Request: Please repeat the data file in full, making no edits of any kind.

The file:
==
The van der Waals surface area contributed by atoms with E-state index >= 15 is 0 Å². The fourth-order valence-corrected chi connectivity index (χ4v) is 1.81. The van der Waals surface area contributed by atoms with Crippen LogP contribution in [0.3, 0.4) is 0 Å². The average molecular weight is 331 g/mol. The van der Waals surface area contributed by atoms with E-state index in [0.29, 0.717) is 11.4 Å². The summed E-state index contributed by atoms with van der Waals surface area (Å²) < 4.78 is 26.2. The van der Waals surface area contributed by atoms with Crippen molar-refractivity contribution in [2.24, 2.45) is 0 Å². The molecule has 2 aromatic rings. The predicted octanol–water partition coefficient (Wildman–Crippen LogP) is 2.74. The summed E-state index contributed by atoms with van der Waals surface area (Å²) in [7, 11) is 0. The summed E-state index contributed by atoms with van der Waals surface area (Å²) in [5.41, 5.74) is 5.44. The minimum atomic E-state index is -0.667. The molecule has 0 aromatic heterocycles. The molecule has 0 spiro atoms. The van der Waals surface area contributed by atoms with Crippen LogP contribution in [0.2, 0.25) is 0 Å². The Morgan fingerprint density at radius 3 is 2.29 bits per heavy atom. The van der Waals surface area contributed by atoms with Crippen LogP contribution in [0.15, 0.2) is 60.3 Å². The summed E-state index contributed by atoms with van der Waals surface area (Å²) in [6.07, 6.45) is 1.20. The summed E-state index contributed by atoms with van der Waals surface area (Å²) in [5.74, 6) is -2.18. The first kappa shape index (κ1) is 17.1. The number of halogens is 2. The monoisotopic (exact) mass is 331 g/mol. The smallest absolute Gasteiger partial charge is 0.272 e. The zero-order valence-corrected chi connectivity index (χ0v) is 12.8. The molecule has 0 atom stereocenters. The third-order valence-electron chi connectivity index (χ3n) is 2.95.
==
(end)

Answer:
The van der Waals surface area contributed by atoms with E-state index >= 15 is 0 Å². The fourth-order valence-corrected chi connectivity index (χ4v) is 1.81. The van der Waals surface area contributed by atoms with Crippen LogP contribution in [0.3, 0.4) is 0 Å². The average molecular weight is 331 g/mol. The van der Waals surface area contributed by atoms with E-state index in [0.29, 0.717) is 11.4 Å². The summed E-state index contributed by atoms with van der Waals surface area (Å²) < 4.78 is 26.2. The van der Waals surface area contributed by atoms with Crippen molar-refractivity contribution in [2.24, 2.45) is 0 Å². The molecule has 2 aromatic rings. The predicted octanol–water partition coefficient (Wildman–Crippen LogP) is 2.74. The summed E-state index contributed by atoms with van der Waals surface area (Å²) in [7, 11) is 0. The summed E-state index contributed by atoms with van der Waals surface area (Å²) in [5.41, 5.74) is 5.44. The minimum atomic E-state index is -0.667. The molecule has 0 aromatic heterocycles. The molecule has 0 spiro atoms. The van der Waals surface area contributed by atoms with Crippen LogP contribution in [0.2, 0.25) is 0 Å². The Morgan fingerprint density at radius 3 is 2.29 bits per heavy atom. The van der Waals surface area contributed by atoms with Crippen LogP contribution in [0.15, 0.2) is 60.3 Å². The summed E-state index contributed by atoms with van der Waals surface area (Å²) in [6.07, 6.45) is 1.20. The summed E-state index contributed by atoms with van der Waals surface area (Å²) in [5.74, 6) is -2.18. The first kappa shape index (κ1) is 17.1. The number of halogens is 2. The monoisotopic (exact) mass is 331 g/mol. The smallest absolute Gasteiger partial charge is 0.272 e. The zero-order valence-corrected chi connectivity index (χ0v) is 12.8. The molecule has 0 atom stereocenters. The third-order valence-electron chi connectivity index (χ3n) is 2.95.